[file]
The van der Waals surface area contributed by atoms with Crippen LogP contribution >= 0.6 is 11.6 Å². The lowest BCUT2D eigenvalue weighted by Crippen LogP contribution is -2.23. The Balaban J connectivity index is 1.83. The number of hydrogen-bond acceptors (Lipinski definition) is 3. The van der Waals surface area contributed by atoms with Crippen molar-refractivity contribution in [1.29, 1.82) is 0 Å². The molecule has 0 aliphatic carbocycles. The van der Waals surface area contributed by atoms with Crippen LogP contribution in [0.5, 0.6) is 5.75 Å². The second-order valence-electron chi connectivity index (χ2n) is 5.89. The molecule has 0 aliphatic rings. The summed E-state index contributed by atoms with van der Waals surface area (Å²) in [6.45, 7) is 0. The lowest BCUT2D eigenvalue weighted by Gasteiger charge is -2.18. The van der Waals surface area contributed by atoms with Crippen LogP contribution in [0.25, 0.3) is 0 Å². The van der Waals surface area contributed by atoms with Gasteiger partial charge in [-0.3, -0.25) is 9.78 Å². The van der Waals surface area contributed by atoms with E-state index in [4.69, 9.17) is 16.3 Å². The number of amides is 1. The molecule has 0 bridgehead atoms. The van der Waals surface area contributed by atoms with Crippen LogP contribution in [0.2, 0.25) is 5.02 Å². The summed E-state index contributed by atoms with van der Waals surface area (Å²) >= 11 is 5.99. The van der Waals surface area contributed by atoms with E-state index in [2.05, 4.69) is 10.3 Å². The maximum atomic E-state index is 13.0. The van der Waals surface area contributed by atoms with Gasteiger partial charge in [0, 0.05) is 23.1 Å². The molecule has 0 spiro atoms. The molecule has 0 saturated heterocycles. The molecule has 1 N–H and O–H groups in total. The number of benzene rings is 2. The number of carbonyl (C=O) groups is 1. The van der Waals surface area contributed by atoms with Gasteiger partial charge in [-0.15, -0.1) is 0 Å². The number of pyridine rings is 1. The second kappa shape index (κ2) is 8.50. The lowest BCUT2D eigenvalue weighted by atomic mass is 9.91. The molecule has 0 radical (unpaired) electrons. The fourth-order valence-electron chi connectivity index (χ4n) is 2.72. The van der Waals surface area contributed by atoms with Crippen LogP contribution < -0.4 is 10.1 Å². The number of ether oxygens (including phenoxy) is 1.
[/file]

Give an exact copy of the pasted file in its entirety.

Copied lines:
The van der Waals surface area contributed by atoms with Crippen LogP contribution >= 0.6 is 11.6 Å². The lowest BCUT2D eigenvalue weighted by Crippen LogP contribution is -2.23. The Balaban J connectivity index is 1.83. The number of hydrogen-bond acceptors (Lipinski definition) is 3. The van der Waals surface area contributed by atoms with Crippen molar-refractivity contribution in [1.29, 1.82) is 0 Å². The molecule has 0 aliphatic carbocycles. The van der Waals surface area contributed by atoms with Crippen LogP contribution in [0.5, 0.6) is 5.75 Å². The second-order valence-electron chi connectivity index (χ2n) is 5.89. The molecule has 0 aliphatic rings. The summed E-state index contributed by atoms with van der Waals surface area (Å²) in [6.45, 7) is 0. The lowest BCUT2D eigenvalue weighted by Gasteiger charge is -2.18. The van der Waals surface area contributed by atoms with Crippen LogP contribution in [0.25, 0.3) is 0 Å². The van der Waals surface area contributed by atoms with Gasteiger partial charge in [-0.3, -0.25) is 9.78 Å². The van der Waals surface area contributed by atoms with E-state index in [4.69, 9.17) is 16.3 Å². The number of amides is 1. The molecule has 0 bridgehead atoms. The van der Waals surface area contributed by atoms with Crippen LogP contribution in [0.2, 0.25) is 5.02 Å². The summed E-state index contributed by atoms with van der Waals surface area (Å²) >= 11 is 5.99. The van der Waals surface area contributed by atoms with E-state index in [2.05, 4.69) is 10.3 Å². The maximum atomic E-state index is 13.0. The van der Waals surface area contributed by atoms with Gasteiger partial charge in [0, 0.05) is 23.1 Å². The molecule has 0 spiro atoms. The molecule has 0 saturated heterocycles. The molecule has 1 N–H and O–H groups in total. The number of benzene rings is 2. The number of carbonyl (C=O) groups is 1. The van der Waals surface area contributed by atoms with Gasteiger partial charge in [-0.15, -0.1) is 0 Å². The number of pyridine rings is 1. The second kappa shape index (κ2) is 8.50. The lowest BCUT2D eigenvalue weighted by atomic mass is 9.91. The molecule has 0 radical (unpaired) electrons. The fourth-order valence-electron chi connectivity index (χ4n) is 2.72. The van der Waals surface area contributed by atoms with Crippen LogP contribution < -0.4 is 10.1 Å². The number of ether oxygens (including phenoxy) is 1.